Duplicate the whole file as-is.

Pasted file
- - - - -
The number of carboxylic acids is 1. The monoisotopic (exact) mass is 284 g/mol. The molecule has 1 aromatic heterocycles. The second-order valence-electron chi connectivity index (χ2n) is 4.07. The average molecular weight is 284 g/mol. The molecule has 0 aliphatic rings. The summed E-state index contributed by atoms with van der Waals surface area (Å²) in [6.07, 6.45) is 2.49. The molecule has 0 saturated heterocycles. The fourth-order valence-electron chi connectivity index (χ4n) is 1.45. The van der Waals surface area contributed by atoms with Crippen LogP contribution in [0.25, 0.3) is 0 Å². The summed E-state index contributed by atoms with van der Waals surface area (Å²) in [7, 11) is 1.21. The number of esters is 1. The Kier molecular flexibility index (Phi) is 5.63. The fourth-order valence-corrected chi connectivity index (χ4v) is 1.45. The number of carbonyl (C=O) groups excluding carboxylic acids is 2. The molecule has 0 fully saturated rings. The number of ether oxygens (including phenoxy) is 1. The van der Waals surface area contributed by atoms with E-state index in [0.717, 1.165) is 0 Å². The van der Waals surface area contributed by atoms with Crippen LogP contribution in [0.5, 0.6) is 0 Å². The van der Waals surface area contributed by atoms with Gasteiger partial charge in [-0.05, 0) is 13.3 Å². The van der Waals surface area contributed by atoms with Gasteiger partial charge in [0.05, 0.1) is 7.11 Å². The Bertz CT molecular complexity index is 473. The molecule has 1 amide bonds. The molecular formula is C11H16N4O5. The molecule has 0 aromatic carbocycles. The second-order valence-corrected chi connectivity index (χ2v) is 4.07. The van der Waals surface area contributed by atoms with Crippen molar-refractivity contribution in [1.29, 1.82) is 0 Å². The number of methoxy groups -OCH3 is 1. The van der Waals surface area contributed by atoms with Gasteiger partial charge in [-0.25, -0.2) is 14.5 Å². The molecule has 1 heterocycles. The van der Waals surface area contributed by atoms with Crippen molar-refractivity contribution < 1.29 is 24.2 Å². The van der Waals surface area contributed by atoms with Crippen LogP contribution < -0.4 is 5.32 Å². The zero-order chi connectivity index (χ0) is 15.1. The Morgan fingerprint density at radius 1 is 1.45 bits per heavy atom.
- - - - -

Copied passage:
The number of carboxylic acids is 1. The monoisotopic (exact) mass is 284 g/mol. The molecule has 1 aromatic heterocycles. The second-order valence-electron chi connectivity index (χ2n) is 4.07. The average molecular weight is 284 g/mol. The molecule has 0 aliphatic rings. The summed E-state index contributed by atoms with van der Waals surface area (Å²) in [6.07, 6.45) is 2.49. The molecule has 0 saturated heterocycles. The fourth-order valence-electron chi connectivity index (χ4n) is 1.45. The van der Waals surface area contributed by atoms with Crippen LogP contribution in [0.25, 0.3) is 0 Å². The summed E-state index contributed by atoms with van der Waals surface area (Å²) in [7, 11) is 1.21. The number of esters is 1. The Kier molecular flexibility index (Phi) is 5.63. The fourth-order valence-corrected chi connectivity index (χ4v) is 1.45. The number of carbonyl (C=O) groups excluding carboxylic acids is 2. The molecule has 0 fully saturated rings. The number of ether oxygens (including phenoxy) is 1. The van der Waals surface area contributed by atoms with E-state index in [0.717, 1.165) is 0 Å². The van der Waals surface area contributed by atoms with Crippen LogP contribution in [0.5, 0.6) is 0 Å². The van der Waals surface area contributed by atoms with Gasteiger partial charge in [-0.05, 0) is 13.3 Å². The van der Waals surface area contributed by atoms with Gasteiger partial charge in [0.05, 0.1) is 7.11 Å². The Bertz CT molecular complexity index is 473. The molecule has 1 amide bonds. The molecular formula is C11H16N4O5. The molecule has 0 aromatic carbocycles. The second-order valence-corrected chi connectivity index (χ2v) is 4.07. The van der Waals surface area contributed by atoms with Crippen molar-refractivity contribution in [1.29, 1.82) is 0 Å². The number of methoxy groups -OCH3 is 1. The van der Waals surface area contributed by atoms with Gasteiger partial charge in [-0.25, -0.2) is 14.5 Å². The molecule has 1 heterocycles. The van der Waals surface area contributed by atoms with Crippen molar-refractivity contribution < 1.29 is 24.2 Å². The van der Waals surface area contributed by atoms with Crippen LogP contribution < -0.4 is 5.32 Å². The zero-order chi connectivity index (χ0) is 15.1. The Morgan fingerprint density at radius 1 is 1.45 bits per heavy atom.